Nuclear extracts were combined with or without cold competitors or specific antibodies and incubated for 20 min at room temperature. Probes were labeled by combining equimolar amounts of complementary oligonucleotides (2 × 10−10 mol of each), which were heated to 70°C and allowed to cool to room temperature slowly. The oligonucleotides were labeled with 10 μl of [α-32P]dCTP (3,000 Ci/mmol) and Klenow enzyme, and unincorporated label was removed by Nuc Away (Ambion). The reaction mixture, composed of binding buffer [10 mM HEPES, pH 7.9, 10% glycerol, 1 mM DTT, 0.1 μg/μl poly(dI:dC), 0.5 μg/μl BSA and 4,000 dpm/μl radiolabeled probe] and nuclear extract (5 μg) in a total volume of 10 μl, was incubated at 30°C for 30 min. Samples were loaded onto a 5% polyacrylamide gel and run at 180 V. Gels were dried under vacuum and exposed to film. The oligonucleotides for EMSA analysis included Sp1 site 1 (5′-GCTCCAGGCGGGGGCCGGGCCCGGGGGCG-3′), Sp1 site 2 (5′-GGCCGGGCCCGGGGGCGGGGTCTGTGGCGC-3′), and Sp1 site 3 (5′-CCGGTCACCGGCCCTGCCCCCGGGCCCTG-3′). The antibodies used were Sp1, Sp3, and Egr1, as a control (Santa Cruz).
BAECs were cultured in serum-containing medium in the absence of phenol red and l-glutamine. Cells were treated with either 10 ng/ml TNF-α or 100 μM nitro-l-arginine methyl ester for 24 h and then stimulated by the addition of bradykinin (10 μM) for 4 h. Aliquots (100 μl) were removed at 0 and 4 h after the addition of bradykinin, and nitrite was measured in the medium as an indicator of cellular NO using a fluorometric method (26). Cells were counted by Trypan blue exclusion analysis, and data are presented as quantity of nitrite produced in picomoles per 1 × 106 cells.
Experimental data are expressed as means ± SE. Each experiment was performed independently at least three times.
Coordinate reduction of AS and eNOS expression by TNF-α.
Previous results have indicated that the expression of AS is required for NO production and also for endothelial cell viability (16, 18, 42, 43). Therefore, we investigated whether AS expression was coordinately downregulated with eNOS by TNF-α. Initially, conditions were chosen that were known to suppress eNOS expression in BAECs (4, 36, 46). BAECs were treated with 10 ng/ml TNF-α and subsequently lysed and analyzed by Western blotting. As shown in Fig. 1, A and B, TNF-α treatment resulted in a significant reduction of both eNOS and AS protein expression. This concentration of TNF-α reasonably mimics serum levels found in the inflammatory environment of chronic disease states such as diabetes and obesity and does not reduce endothelial cell viability (17, 19, 29, 47).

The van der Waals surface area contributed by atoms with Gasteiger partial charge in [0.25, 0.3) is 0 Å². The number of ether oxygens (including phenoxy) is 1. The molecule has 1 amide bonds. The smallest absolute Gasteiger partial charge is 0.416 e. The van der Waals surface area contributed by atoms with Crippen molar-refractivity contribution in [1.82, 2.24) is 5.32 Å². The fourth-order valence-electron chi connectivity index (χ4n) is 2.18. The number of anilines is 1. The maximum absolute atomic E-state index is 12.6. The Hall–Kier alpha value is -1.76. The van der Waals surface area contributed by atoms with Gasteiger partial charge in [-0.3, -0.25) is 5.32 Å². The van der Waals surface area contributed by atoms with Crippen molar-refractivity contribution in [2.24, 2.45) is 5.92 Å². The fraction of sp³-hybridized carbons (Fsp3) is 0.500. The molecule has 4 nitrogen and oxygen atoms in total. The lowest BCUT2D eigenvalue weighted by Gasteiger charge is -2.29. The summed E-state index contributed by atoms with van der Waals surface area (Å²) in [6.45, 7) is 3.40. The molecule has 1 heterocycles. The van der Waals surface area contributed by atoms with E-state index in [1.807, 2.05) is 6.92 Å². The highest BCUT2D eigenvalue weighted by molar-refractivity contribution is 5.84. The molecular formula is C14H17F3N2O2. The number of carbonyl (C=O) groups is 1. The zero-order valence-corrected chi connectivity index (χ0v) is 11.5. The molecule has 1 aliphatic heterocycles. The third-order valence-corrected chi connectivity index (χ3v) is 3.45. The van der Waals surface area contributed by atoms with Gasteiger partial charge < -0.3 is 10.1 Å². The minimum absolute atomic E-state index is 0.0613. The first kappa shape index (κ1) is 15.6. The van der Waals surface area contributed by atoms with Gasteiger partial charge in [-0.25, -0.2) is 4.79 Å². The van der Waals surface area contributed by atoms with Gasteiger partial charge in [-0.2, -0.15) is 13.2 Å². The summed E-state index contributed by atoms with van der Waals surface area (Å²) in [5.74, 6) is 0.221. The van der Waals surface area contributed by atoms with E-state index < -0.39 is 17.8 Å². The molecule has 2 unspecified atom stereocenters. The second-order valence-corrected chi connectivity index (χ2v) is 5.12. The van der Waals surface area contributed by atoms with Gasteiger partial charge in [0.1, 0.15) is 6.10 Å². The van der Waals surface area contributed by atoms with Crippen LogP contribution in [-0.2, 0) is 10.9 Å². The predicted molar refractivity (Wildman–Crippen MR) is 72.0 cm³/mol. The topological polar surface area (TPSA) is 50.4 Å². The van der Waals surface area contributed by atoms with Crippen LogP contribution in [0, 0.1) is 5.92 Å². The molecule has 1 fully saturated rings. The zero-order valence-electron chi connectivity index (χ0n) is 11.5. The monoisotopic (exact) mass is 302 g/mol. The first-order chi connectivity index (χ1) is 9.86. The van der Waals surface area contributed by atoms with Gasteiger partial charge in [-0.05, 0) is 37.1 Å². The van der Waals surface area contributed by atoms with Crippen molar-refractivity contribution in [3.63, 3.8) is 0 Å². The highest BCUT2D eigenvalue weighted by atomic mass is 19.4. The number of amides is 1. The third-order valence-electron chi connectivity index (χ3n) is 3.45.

To examine whether the decrease in AS protein that resulted from TNF-α treatment correlated with a reduction in steady-state AS and eNOS mRNA levels, total RNA was isolated and message quantitated by real-time RT-PCR. As shown in Fig. 1C, TNF-α treatment resulted in a 74% reduction of AS mRNA and a 70% reduction in eNOS mRNA (P < 0.0004).
Consistent with the reduction in both AS and eNOS protein expression, TNF-α reduced bradykinin-stimulated NO levels by 70%, whereas the eNOS inhibitor nitro-l-arginine methyl ester reduced NO levels by 93% (Fig. 2). NO production in treated BAECs was measured as nitrite by a fluorescent assay [nmol nitrite per million cells were calculated using a standard curve (26)], with nitrite levels normalized to the number of cells counted by trypan blue exclusion to account for cell viability.
Regulation of the proximal AS promoter by TNF-α.
To assess the effect of TNF-α on AS promoter activity, the reporter construct p3ASP189 was used. Plasmid constructs were transiently transfected into BAECs and treated for 48 h with increasing concentrations (0–10 ng/ml) of TNF-α. Luciferase expression was measured as relative luciferase units, and data are presented as relative change in expression. As shown in Fig. 3, TNF-α treatment resulted in a dose-dependent decrease in luciferase activity.
Anderson et al. (4) showed that TNF-α mediated transcriptional suppression of eNOS via two Sp-binding sites positioned in the proximal eNOS promoter. This finding, in addition to a report that characterized an essential role for Sp in AS expression in the human carcinoma cell line RPMI2650 (3), led us to hypothesize that both AS and eNOS may be coordinately downregulated in endothelial cells by TNF-α through a similar transcriptional mechanism. To support this hypothesis, a detailed reporter gene and mutational analyses were carried out in endothelial cells, focusing on the three Sp sites in the proximal AS promoter. As shown in Fig. 4, mutation of two of the Sp sites (M1 and M2) restored luciferase activity to a small extent, whereas mutation of Sp site 3 (M3) resulted in complete ablation of the TNF-α affects (Fig. 4). It is interesting to note that mutation of this site also reduced the promoter activity to <4% (data not shown). This is similar to the situation that has been identified in the eNOS promoter (4) where TNF-α acted to suppress promoter activity by reducing binding to an Sp1 site that is essential to basal eNOS promoter activity.